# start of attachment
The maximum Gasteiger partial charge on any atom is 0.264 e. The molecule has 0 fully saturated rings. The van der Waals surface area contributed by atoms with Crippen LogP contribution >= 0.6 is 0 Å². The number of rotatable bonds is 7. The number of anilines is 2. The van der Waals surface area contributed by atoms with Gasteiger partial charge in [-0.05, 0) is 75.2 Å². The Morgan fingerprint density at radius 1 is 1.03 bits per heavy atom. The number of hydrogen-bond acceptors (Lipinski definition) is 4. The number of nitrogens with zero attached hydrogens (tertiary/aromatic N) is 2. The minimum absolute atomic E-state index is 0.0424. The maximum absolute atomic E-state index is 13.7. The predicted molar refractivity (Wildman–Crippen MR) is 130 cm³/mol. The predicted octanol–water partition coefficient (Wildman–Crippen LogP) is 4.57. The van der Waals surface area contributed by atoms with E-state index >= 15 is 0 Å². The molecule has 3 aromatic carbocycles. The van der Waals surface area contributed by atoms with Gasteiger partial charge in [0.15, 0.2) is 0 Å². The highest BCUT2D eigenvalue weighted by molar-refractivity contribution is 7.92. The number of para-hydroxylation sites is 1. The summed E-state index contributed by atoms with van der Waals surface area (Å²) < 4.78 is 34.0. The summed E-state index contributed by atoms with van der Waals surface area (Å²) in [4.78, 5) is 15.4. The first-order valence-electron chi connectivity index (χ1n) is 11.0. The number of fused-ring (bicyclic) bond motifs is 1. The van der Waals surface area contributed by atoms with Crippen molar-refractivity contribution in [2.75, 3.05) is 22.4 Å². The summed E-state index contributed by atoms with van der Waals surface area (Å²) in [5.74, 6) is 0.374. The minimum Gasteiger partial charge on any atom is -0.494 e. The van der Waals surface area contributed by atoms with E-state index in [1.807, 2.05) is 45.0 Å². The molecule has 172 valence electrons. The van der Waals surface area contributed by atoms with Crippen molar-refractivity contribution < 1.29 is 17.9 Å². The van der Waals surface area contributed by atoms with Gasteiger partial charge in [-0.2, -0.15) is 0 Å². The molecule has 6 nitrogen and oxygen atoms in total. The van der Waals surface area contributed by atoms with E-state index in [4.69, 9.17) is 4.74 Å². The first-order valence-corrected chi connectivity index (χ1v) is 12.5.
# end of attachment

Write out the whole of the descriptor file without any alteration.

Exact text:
The maximum Gasteiger partial charge on any atom is 0.264 e. The molecule has 0 fully saturated rings. The van der Waals surface area contributed by atoms with Crippen LogP contribution >= 0.6 is 0 Å². The number of rotatable bonds is 7. The number of anilines is 2. The van der Waals surface area contributed by atoms with Gasteiger partial charge in [-0.05, 0) is 75.2 Å². The Morgan fingerprint density at radius 1 is 1.03 bits per heavy atom. The number of hydrogen-bond acceptors (Lipinski definition) is 4. The number of nitrogens with zero attached hydrogens (tertiary/aromatic N) is 2. The minimum absolute atomic E-state index is 0.0424. The maximum absolute atomic E-state index is 13.7. The predicted molar refractivity (Wildman–Crippen MR) is 130 cm³/mol. The predicted octanol–water partition coefficient (Wildman–Crippen LogP) is 4.57. The van der Waals surface area contributed by atoms with E-state index >= 15 is 0 Å². The molecule has 3 aromatic carbocycles. The van der Waals surface area contributed by atoms with Gasteiger partial charge in [0.15, 0.2) is 0 Å². The highest BCUT2D eigenvalue weighted by molar-refractivity contribution is 7.92. The number of para-hydroxylation sites is 1. The summed E-state index contributed by atoms with van der Waals surface area (Å²) < 4.78 is 34.0. The summed E-state index contributed by atoms with van der Waals surface area (Å²) in [4.78, 5) is 15.4. The first-order valence-electron chi connectivity index (χ1n) is 11.0. The number of fused-ring (bicyclic) bond motifs is 1. The van der Waals surface area contributed by atoms with Crippen molar-refractivity contribution in [2.75, 3.05) is 22.4 Å². The summed E-state index contributed by atoms with van der Waals surface area (Å²) in [5.74, 6) is 0.374. The minimum Gasteiger partial charge on any atom is -0.494 e. The van der Waals surface area contributed by atoms with E-state index in [1.807, 2.05) is 45.0 Å². The molecule has 172 valence electrons. The van der Waals surface area contributed by atoms with Crippen molar-refractivity contribution < 1.29 is 17.9 Å². The van der Waals surface area contributed by atoms with Gasteiger partial charge in [-0.2, -0.15) is 0 Å². The molecule has 6 nitrogen and oxygen atoms in total. The van der Waals surface area contributed by atoms with E-state index in [4.69, 9.17) is 4.74 Å². The first-order valence-corrected chi connectivity index (χ1v) is 12.5.